How casual gaming silently swept the world

12th Apr 2009 | 08:00

How casual gaming silently swept the world

Minesweeper to Peggle - how many of these do you play?

A history of casual games

Casual game. It's such a horrible, snobby little phrase. There's something so patronising about it – as if just because it doesn't offer 70 hours of story, or a hundred rendered cut-scenes, that makes it somehow less of a game.

It completely ignores the fact that many of the people playing them can burn through more hours in their company than any World of Warcraft player, not to mention show up any hardcore gamer in a direct competition.

The biggest problem with 'casual' as a definition is that it means nothing. You can fire up Fallout 3 for a casual amble around over lunch, but that doesn't matter. A lack of complexity doesn't make a game more casual than a more complicated one, as proven by the fact that we can teach a computer to play Chess at grand master level, but we don't have a prayer right now of getting a good game of Go out of one.

Pick up and play?

Quake Live lets you jump into a game straight from the web browser, but nobody's going to call its twitch deathmatch a good casual time-killer. Instead, when we say casual, what we're thinking is 'I know it when I see it'.

What we don't necessarily see is just how big a market it is. Over 70 per cent of the people who play and pay for the likes of Peggle are female, and wouldn't count themselves as gamers. Their games are there to fill a few boring minutes here and there, not to become a lifestyle. Even so, we guarantee you've got one of the world's biggest casual games on your PC right now.

Yes. Minesweeper

Interestingly, Minesweeper and Solitaire were never intended as the productivity assassins we all know and love, but as that most hated of genres 'edutainment'. When Windows first hit the streets, everyone was used to command line interfaces, and needed to be trained in how best to use the mouse.

Minesweeper was built as an easy to understand application that used both mouse buttons (left-click to uncover a square, right-click to place a flag), while Solitaire demonstrated the art of dragging and dropping. The fact that they were on every desktop when office workers got bored was simply a bonus, and not something that went unnoticed.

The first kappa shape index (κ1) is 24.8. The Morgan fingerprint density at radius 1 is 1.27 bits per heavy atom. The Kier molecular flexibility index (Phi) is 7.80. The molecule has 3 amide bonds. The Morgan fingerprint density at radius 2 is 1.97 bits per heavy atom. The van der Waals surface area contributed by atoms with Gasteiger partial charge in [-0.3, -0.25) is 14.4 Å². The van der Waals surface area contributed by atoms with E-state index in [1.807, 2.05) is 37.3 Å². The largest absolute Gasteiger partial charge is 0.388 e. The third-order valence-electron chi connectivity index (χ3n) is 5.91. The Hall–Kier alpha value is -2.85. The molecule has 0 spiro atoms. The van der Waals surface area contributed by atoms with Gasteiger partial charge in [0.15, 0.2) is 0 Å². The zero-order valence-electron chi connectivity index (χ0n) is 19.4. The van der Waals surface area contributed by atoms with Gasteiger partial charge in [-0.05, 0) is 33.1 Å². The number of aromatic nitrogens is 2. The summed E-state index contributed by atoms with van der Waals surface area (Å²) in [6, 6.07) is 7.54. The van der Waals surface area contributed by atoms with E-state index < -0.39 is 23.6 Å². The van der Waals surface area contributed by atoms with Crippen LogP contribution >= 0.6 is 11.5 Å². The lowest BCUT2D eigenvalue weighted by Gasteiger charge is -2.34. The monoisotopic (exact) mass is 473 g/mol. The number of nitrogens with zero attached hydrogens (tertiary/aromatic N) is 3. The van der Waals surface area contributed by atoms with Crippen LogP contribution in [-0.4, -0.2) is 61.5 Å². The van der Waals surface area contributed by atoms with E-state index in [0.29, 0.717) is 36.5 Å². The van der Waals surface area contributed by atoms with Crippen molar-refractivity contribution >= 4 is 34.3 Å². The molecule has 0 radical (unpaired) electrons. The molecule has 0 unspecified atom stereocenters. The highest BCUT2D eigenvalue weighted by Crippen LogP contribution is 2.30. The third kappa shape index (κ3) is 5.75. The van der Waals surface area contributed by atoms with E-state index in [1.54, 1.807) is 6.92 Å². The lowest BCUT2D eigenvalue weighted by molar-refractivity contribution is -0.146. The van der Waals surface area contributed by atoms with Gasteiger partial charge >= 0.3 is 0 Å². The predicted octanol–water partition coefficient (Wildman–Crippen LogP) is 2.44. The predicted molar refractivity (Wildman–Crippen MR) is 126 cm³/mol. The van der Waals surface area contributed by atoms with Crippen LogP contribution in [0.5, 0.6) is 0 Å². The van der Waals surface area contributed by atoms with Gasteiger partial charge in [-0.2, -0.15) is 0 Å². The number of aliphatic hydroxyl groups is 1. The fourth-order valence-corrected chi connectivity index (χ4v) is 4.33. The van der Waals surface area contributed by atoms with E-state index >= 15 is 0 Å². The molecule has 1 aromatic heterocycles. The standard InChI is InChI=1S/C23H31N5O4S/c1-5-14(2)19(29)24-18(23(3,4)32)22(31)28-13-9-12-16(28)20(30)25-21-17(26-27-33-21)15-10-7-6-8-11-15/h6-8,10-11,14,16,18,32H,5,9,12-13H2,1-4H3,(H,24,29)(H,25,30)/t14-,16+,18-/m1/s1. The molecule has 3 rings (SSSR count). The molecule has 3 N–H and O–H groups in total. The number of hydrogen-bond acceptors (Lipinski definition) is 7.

Several games of that era, including the original Leisure Suit Larry games, featured a 'boss key' which the player could press to pretend to drop out of the game at a moment's notice. (We have something similar in the office, which makes Microsoft Excel look like Team Fortress 2, just in case someone catches us working instead of playing games.)

Aside from these early dalliances, casual games never really found a home on the PC at this point. There were simple games, usually distributed shareware, but they were thought of in different terms. As systems became more powerful, several problems became obvious.

Early PC games could be an absolute nightmare to get running, and tended to be expensive. Arcade games looked prettier on damn near everything else, and the PC's perceived role as the computer that helped with the homework and did the accounts didn't exactly help.

When we went in search of games, we wanted meatier fare – adventure games, role-playing games, strategy games. If you wanted something simple, you bought an Amiga, or God help you, an Atari ST. Or of course, a console. Even now, the mere words 'casual gamer' may as well mean a random person on a train, staring intently at a Gameboy, lost in the world of Tetris.

Portable consoles were perfect for casual games. No set-up, no high-end hardware, nothing to lose except a few minutes of your time. You could switch them on, play until you didn't need to any more, and shove the whole thing back in your pocket.

Simple games like King of the Zoo that could never have held anyone's attention for more than a few minutes had a purpose. We're still not at the point where we can do that with our PCs, but in recent years, we've seen something almost as good. Instead of handheld consoles, we have web browsers.

Instead of paying £20 to £30 for a console, the world is our oyster. There were casual games before the internet – puzzlers like Supaplex, or The Incredible Machine, or Pipemania – but it was the internet that really created the genre.

Glorious time wasting